Alva Noë and David Foster Wallace on lexicography as ideology

Garner's Modern American Usage Third Edition

Garner's Modern American Usage Third Edition

I am in a graduate philosophy seminar on theories of ideology, so I am a bit primed to notice contemporary conversations about ideology. Alva Noë's article caught my attention this morning. He writes

It's good to remember that dictionaries of the single-language variety are largely a product of nationalism and the rise of the nation state. The OED first edition appeared in 1858. The German language's Duden came out in 1880. Dictionaries are bred of the ideology: one nation, one language...My thought is that we need standards not to facilitate our communication, but to give expression to an idea, a conception, or ideology, that we are one.

And that, finally, is what dictionaries are for. They are monuments to our conception of ourselves as a community.

Also, I have recently started using Bryan Garner's third edition of Garner's Modern American Usage. Garner's usage guide is strongly prescriptivist – recommending howwe ought to use language in addition to describing howwe do use language. If dictionaries are monuments of ourselves, then usage guides like Garner's are monuments of who we ought to be, or at least who the author thinks we ought to be.

In a 2001 review of the first edition of Garner's guide, the late author and essayist David Foster Wallace writes at length about "the seamy underbelly of U.S. lexicography," its ideological work and why he thinks Garner is the prescriptivists' supremo.

The really distinctive and ingenious features of A Dictionary of Modern American Usage involve issues of rhetoric and ideology and style, and it is impossible to describe why these issues are important and why Garner's management of them borders on genius without talking about the historical contexts in which ADMAU appears, and this context turns out to be a veritable hurricane of controversies involving everything from technical linguistics to public education to political ideology...

Usage is always political, of course, but it's complexly political. With respect, for instance, to political change, usage conventions can function in two ways: On the one hand they can be a reflection of political change, and on the other they can be an instrument of political change. These two functions are different and have to be kept straight. Confusing them — in particular, mistaking for political efficacy what is really just a language's political symbolism ... — enables the bizarre conviction that America ceases to be elitist or unfair simply because Americans stop using certain vocabulary that is historically associated with elitism and unfairness. This is PCE's [Politically Correct English] central fallacy — that a society's mode of expression is productive of its attitudes rather than a product of those attitudes...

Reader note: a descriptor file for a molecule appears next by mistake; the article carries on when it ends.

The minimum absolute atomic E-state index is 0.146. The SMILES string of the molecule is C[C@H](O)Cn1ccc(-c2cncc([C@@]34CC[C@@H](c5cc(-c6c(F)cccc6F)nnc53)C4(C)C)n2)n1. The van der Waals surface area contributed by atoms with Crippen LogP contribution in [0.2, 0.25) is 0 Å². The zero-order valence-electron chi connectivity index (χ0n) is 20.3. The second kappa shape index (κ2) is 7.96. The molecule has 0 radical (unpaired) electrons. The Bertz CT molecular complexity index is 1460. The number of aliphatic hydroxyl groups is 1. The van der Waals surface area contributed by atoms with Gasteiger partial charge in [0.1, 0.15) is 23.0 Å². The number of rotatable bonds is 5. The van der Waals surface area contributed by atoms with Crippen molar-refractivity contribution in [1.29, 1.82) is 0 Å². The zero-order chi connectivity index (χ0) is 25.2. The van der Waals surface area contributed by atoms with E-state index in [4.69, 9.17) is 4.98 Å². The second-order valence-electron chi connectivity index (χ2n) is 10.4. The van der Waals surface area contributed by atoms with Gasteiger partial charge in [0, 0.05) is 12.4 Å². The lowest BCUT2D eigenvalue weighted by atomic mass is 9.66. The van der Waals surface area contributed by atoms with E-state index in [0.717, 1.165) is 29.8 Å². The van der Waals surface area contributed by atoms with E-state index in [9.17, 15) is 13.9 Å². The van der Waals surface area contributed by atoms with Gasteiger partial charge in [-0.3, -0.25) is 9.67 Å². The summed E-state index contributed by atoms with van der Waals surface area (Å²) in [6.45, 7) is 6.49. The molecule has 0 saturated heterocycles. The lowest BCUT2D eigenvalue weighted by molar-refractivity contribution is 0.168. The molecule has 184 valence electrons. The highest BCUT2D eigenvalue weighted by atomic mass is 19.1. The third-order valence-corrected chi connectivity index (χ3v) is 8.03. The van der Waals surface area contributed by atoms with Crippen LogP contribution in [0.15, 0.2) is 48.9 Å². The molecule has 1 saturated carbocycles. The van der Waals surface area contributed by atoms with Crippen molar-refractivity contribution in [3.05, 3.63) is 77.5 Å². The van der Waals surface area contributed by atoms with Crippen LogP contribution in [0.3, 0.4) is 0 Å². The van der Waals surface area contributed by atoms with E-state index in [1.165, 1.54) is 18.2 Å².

Garner recognizes something that neither of the dogmatic camps appears to get: Given 40 years of the Usage Wars, "authority" is no longer something a lexicographer can just presume ex officio. In fact, a large part of the project of any contemporary usage dictionary will consist in establishing this authority. If that seems rather obvious, be apprised that nobody before Garner seems to have figured it out — that the lexicographer's challenge now is to be not just accurate and comprehensive but credible. That in the absence of unquestioned Authority in language, the reader must now be moved or persuaded to grant a dictionary its authority, freely and for what appear to be good reasons.

Garner's A Dictionary of Modern American Usage is thus both a collection of information and a piece of Democratic rhetoric. Its goal is to recast the Prescriptivist's persona: The author presents himself as an authority not in an autocratic sense but in a technocratic sense.

Which returns us to the present and the main concern of Noë's recent article.

If dictionaries seem quaint today, it may be because they are fighting yesterday's battle — how to shape a conception of ourselves as distinct, as one, as a community — but the battles we face today are different. Increasingly our new self-conceptions are themselves pluralistic. One nation, one language was never true. But now it is an increasingly forgotten myth. England, France, Germany, the United States, these are pluralistic, multi-linguistic countries. If dictionaries are monuments to a nation's self-conception, what should the dictionaries of these nations look like now? What is our self-conception now?


I study philosophy and social theory at the University of South Florida. I am also a photographer, map lover and sometimes poet.